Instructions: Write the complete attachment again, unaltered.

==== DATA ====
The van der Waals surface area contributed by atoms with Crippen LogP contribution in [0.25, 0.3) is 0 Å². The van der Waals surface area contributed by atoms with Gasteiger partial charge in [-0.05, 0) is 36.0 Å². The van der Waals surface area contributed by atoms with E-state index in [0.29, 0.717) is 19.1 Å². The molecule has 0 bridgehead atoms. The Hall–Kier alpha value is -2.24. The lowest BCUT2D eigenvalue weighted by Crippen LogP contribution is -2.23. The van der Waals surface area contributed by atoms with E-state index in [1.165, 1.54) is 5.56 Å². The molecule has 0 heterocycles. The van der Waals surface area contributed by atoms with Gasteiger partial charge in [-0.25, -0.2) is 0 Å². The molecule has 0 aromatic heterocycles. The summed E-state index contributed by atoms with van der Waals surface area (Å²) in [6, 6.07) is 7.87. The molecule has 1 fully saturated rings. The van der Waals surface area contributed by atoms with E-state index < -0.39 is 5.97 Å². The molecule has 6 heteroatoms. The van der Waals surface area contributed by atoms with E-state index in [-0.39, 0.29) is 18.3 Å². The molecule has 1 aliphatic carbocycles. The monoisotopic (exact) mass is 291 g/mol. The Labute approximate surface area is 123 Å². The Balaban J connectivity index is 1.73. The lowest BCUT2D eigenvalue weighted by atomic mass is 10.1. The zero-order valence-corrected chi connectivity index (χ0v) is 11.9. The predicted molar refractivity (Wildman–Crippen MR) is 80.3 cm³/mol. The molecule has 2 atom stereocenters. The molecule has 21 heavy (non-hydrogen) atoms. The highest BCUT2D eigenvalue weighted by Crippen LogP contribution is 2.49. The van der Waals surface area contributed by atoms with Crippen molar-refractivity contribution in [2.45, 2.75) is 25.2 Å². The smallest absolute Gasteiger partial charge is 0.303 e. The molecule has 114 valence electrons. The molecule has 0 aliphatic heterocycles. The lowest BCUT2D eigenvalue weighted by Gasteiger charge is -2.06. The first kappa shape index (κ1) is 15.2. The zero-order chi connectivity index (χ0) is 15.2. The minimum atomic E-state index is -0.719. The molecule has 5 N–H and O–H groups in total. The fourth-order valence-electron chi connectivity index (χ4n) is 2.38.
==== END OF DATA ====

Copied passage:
The van der Waals surface area contributed by atoms with Crippen LogP contribution in [0.25, 0.3) is 0 Å². The van der Waals surface area contributed by atoms with Gasteiger partial charge in [-0.05, 0) is 36.0 Å². The van der Waals surface area contributed by atoms with E-state index in [0.29, 0.717) is 19.1 Å². The molecule has 0 bridgehead atoms. The Hall–Kier alpha value is -2.24. The lowest BCUT2D eigenvalue weighted by Crippen LogP contribution is -2.23. The van der Waals surface area contributed by atoms with E-state index in [1.165, 1.54) is 5.56 Å². The molecule has 0 heterocycles. The van der Waals surface area contributed by atoms with Gasteiger partial charge in [-0.25, -0.2) is 0 Å². The molecule has 0 aromatic heterocycles. The summed E-state index contributed by atoms with van der Waals surface area (Å²) in [6, 6.07) is 7.87. The molecule has 1 fully saturated rings. The van der Waals surface area contributed by atoms with E-state index < -0.39 is 5.97 Å². The molecule has 6 heteroatoms. The van der Waals surface area contributed by atoms with E-state index in [-0.39, 0.29) is 18.3 Å². The molecule has 1 aliphatic carbocycles. The monoisotopic (exact) mass is 291 g/mol. The Labute approximate surface area is 123 Å². The Balaban J connectivity index is 1.73. The lowest BCUT2D eigenvalue weighted by atomic mass is 10.1. The zero-order valence-corrected chi connectivity index (χ0v) is 11.9. The predicted molar refractivity (Wildman–Crippen MR) is 80.3 cm³/mol. The molecule has 2 atom stereocenters. The molecule has 21 heavy (non-hydrogen) atoms. The highest BCUT2D eigenvalue weighted by Crippen LogP contribution is 2.49. The van der Waals surface area contributed by atoms with Crippen molar-refractivity contribution in [2.45, 2.75) is 25.2 Å². The smallest absolute Gasteiger partial charge is 0.303 e. The molecule has 114 valence electrons. The molecule has 0 aliphatic heterocycles. The lowest BCUT2D eigenvalue weighted by Gasteiger charge is -2.06. The first kappa shape index (κ1) is 15.2. The zero-order chi connectivity index (χ0) is 15.2. The minimum atomic E-state index is -0.719. The molecule has 5 N–H and O–H groups in total. The fourth-order valence-electron chi connectivity index (χ4n) is 2.38.